Thursday, July 31, 2008

Vietnam Taxicab Confessions

On a good day, riding in the back of a taxi gives me a chance to practice my Vietnamese.  I am all about the benjamins, so I usually end up asking them about the economics of driving a cab.

A summary of what I've learned:
  • cabbies pay for their gas usage (we'll get back to this in a moment)
  • damage to the cab is paid out of pocket, unless the driver can prove the other vehicle is at fault - then the taxi company's insurance will pay
  • for Mai Linh, one of the bigger operators, the 7-pax (i.e. the Toyota Innova) are driven solely by those with 1 or more years experience with the company - so the small the smaller the cab, the less experienced the driver
  • drivers get 12-hour shifts, and can stake out their own territory
  • like most jobs here, it's a 6-day a week gig
  • pay is a % of the shift take, depending on the taxi company - it is roughly 45% of the till, but some companies institute a sliding scale, from low 40s to low 50s depending on the total per shift, while others require a minimum take per shift
  • I've heard minimums ranging from 250k VND to 400k VND per shift
  • I guess if you don't make the minimum, they fire you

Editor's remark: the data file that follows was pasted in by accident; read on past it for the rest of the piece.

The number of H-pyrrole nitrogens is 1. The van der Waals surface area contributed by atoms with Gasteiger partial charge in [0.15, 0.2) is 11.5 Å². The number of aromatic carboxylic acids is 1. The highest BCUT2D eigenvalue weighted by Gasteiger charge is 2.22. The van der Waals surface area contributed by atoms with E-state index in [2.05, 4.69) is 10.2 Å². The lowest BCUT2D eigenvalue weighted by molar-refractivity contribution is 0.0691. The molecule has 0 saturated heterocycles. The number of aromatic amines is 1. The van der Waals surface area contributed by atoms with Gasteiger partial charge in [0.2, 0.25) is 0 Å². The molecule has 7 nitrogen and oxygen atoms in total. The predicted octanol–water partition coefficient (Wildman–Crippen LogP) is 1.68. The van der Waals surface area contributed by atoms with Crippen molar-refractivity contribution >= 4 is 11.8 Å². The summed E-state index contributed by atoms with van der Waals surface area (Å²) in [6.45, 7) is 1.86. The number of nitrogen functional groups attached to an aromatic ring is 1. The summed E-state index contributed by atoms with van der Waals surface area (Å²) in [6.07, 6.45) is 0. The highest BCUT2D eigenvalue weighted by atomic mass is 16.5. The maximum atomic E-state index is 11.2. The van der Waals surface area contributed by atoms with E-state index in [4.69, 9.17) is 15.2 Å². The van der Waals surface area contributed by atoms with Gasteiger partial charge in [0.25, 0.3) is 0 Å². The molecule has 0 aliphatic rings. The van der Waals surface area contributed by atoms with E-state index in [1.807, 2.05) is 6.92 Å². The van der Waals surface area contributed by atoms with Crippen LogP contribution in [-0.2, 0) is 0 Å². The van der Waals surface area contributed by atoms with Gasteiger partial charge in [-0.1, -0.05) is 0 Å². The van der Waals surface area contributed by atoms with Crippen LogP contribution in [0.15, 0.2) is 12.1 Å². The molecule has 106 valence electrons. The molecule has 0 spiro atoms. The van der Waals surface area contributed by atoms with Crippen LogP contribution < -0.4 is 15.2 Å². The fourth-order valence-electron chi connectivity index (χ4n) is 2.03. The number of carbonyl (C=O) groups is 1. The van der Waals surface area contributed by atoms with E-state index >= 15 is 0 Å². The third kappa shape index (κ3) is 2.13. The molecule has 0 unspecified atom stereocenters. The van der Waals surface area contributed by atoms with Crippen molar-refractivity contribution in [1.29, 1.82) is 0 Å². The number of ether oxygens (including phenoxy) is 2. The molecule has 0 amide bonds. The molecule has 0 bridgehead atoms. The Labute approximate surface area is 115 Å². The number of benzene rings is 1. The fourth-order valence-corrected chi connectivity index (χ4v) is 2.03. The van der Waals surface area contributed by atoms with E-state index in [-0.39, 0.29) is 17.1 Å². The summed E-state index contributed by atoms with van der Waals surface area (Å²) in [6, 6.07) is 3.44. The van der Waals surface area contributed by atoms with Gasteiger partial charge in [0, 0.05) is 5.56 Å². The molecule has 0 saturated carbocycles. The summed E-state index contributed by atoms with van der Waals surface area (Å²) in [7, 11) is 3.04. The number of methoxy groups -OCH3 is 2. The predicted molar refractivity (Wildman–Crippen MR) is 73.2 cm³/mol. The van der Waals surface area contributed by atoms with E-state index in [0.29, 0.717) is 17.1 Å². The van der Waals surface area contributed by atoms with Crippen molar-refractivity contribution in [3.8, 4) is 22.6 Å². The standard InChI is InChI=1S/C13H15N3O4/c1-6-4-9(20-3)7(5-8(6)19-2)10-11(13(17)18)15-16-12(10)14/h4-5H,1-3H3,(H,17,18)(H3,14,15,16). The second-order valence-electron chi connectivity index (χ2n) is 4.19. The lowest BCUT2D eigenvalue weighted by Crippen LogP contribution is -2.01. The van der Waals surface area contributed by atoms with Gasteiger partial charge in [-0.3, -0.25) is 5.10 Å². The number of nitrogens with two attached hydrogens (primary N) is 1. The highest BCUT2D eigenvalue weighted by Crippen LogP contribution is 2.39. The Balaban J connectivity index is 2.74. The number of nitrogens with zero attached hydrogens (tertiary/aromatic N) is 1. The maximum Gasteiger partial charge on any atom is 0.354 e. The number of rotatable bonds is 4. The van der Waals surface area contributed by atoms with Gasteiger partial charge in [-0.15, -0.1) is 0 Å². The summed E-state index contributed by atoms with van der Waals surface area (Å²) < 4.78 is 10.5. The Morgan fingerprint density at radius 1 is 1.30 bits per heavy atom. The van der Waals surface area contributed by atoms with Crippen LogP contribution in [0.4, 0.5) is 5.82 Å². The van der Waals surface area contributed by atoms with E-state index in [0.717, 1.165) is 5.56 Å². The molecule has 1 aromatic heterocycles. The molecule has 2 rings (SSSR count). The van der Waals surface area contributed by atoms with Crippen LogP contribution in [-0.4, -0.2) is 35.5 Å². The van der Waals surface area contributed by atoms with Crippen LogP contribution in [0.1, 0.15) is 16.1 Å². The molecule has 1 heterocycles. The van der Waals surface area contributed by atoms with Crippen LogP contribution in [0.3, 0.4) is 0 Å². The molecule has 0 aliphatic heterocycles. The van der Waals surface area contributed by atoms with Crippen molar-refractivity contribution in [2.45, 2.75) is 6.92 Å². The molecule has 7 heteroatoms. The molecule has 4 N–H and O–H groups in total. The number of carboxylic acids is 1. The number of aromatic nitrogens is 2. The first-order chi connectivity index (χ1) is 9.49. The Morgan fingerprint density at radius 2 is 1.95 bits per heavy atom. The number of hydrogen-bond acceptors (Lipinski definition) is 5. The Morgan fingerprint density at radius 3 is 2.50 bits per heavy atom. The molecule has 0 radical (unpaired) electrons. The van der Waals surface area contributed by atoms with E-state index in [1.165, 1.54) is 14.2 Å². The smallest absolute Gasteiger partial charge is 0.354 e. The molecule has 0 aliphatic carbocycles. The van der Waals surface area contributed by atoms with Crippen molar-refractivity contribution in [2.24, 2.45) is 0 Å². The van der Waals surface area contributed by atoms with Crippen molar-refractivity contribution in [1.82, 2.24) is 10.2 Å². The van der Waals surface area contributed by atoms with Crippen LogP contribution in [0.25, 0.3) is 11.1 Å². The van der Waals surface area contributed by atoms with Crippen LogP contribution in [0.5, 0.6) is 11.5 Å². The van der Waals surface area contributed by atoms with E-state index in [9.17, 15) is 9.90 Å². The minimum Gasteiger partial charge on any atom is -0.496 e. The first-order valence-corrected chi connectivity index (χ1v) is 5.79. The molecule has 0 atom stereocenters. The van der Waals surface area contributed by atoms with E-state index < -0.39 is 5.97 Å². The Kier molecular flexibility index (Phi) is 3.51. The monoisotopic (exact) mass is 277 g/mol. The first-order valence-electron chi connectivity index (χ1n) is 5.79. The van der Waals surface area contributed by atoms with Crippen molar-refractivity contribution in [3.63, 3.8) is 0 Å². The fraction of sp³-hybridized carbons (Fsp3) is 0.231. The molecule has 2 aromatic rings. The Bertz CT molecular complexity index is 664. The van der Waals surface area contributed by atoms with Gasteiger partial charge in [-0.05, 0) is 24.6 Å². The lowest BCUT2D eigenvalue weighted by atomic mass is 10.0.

• pretty much all the cabs have sensors in them to recognize an empty backseat - so you can't just jump into a cab when the previous fare exits.  You have to close the door, have the sensors recognize it is empty, and then open up and get it.  Not a big deal until one is hailing a cab in a torrential downpour
  • more than 90+% of the cabs have accurate meters; one is more likely to find the 5% of drivers who do not know directions than the small percentage with rigged meters
Recently, in Danang, I grabbed a taxi heading from the resort to the airport.  For a tourist city, it's surprisingly an interminable wait for cabs there.  I was on the phone while trying to load up the luggage, and some dude in French-inflected English walked out of the resort trying to take my cab.

"It's my cab." (back on the phone)
"I called for a cab."
"I called for it first." (close the door and I'm off)

It was funny as heck, moreso because this dude probably gets waited on hand-and-foot throughout his stay in Vietnam.  He seemed flabbergasted that I wouldn't defer to his arse.  Hey, if you were nicer I would've split the airport ride wit' ya.  Whaddaya expect from a New Yorker in Danang?  I ain't giving up my cab, dude.

Back to the gas situation.  With the recent cut in gas subsidies to fight inflation, gas prices have gone up roughly by 1/3rd.  Fares now have gone up by 2k VND per km, so yesterday I ended up paying about 25% more than usual for a 10km roundtrip. 

Some taxi companies haven't instituted price increases as of yet.  Drivers at two taxi companies in the north, Hanoi Taxi and Saigon Star Taxi, within the past week, have gone on strike to protest the lack of fare increases.

I'll probably end up walking a bit more than usual now, which is all together a good thing.      

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